The root cause of wind turbine main bearing failures in a certain drivetrain arrangement used by many wind turbine manufacturers has become one of the costliest sources of unplanned maintenance for many wind turbine operators. Failure rates vary widely, and depend on factors such as wind turbine model, rotor diameter, main bearing manufacturer, and site wind conditions. As the root cause mechanism of the failures has become more well understood, so have means of detecting failures well in advance, along with means of reducing the number of failures and delaying their onset. The drivetrain arrangement which is prone to these failures is known as a “3 Point Mount”, and is illustrated in Figure 1.
Figure 1. 3 Point Mount Drivetrain (Source: NREL)
The configuration is called a 3 point mount because the gearbox is supported in three locations, one on the main bearing and two on the gearbox torque reaction arms. The main bearing in this configuration is known as a Spherical Roller Bearing, often abbreviated as SRB. SRBs are used successfully in many applications, and have many advantages over some other bearing types, namely a high radial load capacity, and most importantly, the ability to tolerate relatively large misalignments. However, in addition to the advantages offered by SRBs, they have some disadvantages as well. One disadvantage is that SRBs require a relatively high ratio of radial load to axial load. Another is that the design has high levels of sliding due to a phenomenon known as Heathcote slip. This means that large segments of the bearing rollers are both rolling and sliding along the bearing rings. The sliding portion of the contact results in high rates of wear, and is a risk factor in a gear and bearing failure mode known as micropitting, which is very common in wind turbine gears and bearings. These two disadvantages combine to result in the high rates of failure of SRB main bearings in 3 point mount configurations. The thrust loads on a wind turbine rotor vary with wind speed, and can be very large. By design, load in the bearing is supposed to be carried by both the upwind and downwind rows of rollers in the SRB. If the thrust load is too high, the downwind rollers carry all of the load, and the load is concentrated on the end of the roller. This condition results in micropitting damage to the bearing, which generates metallic particles. Figure 2 shows a typical example of a damaged SRB main bearing.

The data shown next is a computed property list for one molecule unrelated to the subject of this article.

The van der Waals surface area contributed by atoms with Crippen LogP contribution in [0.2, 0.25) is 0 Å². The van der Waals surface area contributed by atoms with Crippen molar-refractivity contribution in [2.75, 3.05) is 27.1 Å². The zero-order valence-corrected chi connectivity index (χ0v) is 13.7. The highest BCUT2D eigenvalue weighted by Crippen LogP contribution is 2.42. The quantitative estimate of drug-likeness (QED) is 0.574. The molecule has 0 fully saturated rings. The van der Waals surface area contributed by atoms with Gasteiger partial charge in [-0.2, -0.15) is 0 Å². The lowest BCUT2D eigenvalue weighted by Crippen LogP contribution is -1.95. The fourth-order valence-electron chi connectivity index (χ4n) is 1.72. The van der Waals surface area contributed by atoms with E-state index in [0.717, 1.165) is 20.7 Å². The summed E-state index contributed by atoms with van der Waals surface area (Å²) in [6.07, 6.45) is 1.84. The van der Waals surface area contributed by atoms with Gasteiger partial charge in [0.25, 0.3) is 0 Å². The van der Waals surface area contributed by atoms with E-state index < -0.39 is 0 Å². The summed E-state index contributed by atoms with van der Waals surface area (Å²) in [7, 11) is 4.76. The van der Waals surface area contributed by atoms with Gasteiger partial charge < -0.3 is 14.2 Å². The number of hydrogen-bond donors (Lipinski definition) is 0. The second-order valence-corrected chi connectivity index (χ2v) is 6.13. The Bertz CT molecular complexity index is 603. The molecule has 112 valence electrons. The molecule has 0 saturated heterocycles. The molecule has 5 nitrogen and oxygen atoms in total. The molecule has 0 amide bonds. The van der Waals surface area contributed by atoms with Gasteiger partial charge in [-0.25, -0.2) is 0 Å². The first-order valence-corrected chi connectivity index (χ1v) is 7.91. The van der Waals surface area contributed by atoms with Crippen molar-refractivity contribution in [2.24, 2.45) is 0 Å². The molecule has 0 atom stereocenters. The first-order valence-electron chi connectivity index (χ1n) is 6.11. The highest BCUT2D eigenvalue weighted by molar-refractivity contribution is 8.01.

Figure 2. Damaged SRB Main Bearing (Source: Timken)
The metallic debris particles generated by the micropitting contaminate the grease in the bearing, and result in abrasive wear, which generates even more particles, further increasing the rate of wear, and ultimately resulting in failure of the bearing. As these failures have become more common, operators have developed several ways of detecting damaged bearings. Identifying damaged bearings in advance of complete failure can result in large cost savings. If a large site has more than one damaged bearing, they can all be replaced with a single crane visit, therefore avoiding the cost of crane mobilization for each and every damaged bearing. There are three basic methods which can be used to identify damaged main bearings: